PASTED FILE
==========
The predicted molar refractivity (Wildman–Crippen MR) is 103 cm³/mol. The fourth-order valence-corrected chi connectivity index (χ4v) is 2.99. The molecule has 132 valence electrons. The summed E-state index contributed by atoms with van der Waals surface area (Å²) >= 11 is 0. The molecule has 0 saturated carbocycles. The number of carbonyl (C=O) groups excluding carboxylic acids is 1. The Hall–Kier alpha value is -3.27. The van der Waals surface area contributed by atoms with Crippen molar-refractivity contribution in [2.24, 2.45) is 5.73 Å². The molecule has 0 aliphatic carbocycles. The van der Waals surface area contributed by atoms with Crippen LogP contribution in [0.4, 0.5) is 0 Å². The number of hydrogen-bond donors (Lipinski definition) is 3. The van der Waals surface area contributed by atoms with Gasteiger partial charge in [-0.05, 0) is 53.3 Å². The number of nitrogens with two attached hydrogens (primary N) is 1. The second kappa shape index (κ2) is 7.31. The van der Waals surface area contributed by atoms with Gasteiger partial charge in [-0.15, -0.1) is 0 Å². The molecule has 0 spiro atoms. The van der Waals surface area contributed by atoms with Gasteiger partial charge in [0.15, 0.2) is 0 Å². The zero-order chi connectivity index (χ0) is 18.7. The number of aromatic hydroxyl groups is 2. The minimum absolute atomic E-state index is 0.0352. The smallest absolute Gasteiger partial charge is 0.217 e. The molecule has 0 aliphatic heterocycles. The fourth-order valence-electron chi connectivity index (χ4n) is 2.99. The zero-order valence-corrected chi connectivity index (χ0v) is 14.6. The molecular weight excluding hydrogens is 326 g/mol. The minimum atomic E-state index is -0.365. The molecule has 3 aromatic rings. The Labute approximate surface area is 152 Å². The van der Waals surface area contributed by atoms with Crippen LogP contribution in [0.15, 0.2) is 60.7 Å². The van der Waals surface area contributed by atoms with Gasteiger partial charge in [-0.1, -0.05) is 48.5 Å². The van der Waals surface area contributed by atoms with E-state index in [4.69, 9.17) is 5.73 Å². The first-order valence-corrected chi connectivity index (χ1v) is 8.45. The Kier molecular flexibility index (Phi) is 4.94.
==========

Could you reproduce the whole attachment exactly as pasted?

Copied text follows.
The predicted molar refractivity (Wildman–Crippen MR) is 103 cm³/mol. The fourth-order valence-corrected chi connectivity index (χ4v) is 2.99. The molecule has 132 valence electrons. The summed E-state index contributed by atoms with van der Waals surface area (Å²) >= 11 is 0. The molecule has 0 saturated carbocycles. The number of carbonyl (C=O) groups excluding carboxylic acids is 1. The Hall–Kier alpha value is -3.27. The van der Waals surface area contributed by atoms with Crippen molar-refractivity contribution in [2.24, 2.45) is 5.73 Å². The molecule has 0 aliphatic carbocycles. The van der Waals surface area contributed by atoms with Crippen LogP contribution in [0.4, 0.5) is 0 Å². The number of hydrogen-bond donors (Lipinski definition) is 3. The van der Waals surface area contributed by atoms with Gasteiger partial charge in [-0.05, 0) is 53.3 Å². The number of nitrogens with two attached hydrogens (primary N) is 1. The second kappa shape index (κ2) is 7.31. The van der Waals surface area contributed by atoms with Gasteiger partial charge in [-0.15, -0.1) is 0 Å². The molecule has 0 spiro atoms. The van der Waals surface area contributed by atoms with Gasteiger partial charge in [0.15, 0.2) is 0 Å². The zero-order chi connectivity index (χ0) is 18.7. The number of aromatic hydroxyl groups is 2. The minimum absolute atomic E-state index is 0.0352. The smallest absolute Gasteiger partial charge is 0.217 e. The molecule has 0 aliphatic heterocycles. The fourth-order valence-electron chi connectivity index (χ4n) is 2.99. The zero-order valence-corrected chi connectivity index (χ0v) is 14.6. The molecular weight excluding hydrogens is 326 g/mol. The minimum atomic E-state index is -0.365. The molecule has 3 aromatic rings. The Labute approximate surface area is 152 Å². The van der Waals surface area contributed by atoms with Crippen LogP contribution in [0.15, 0.2) is 60.7 Å². The van der Waals surface area contributed by atoms with Gasteiger partial charge in [-0.1, -0.05) is 48.5 Å². The van der Waals surface area contributed by atoms with E-state index in [4.69, 9.17) is 5.73 Å². The first-order valence-corrected chi connectivity index (χ1v) is 8.45. The Kier molecular flexibility index (Phi) is 4.94.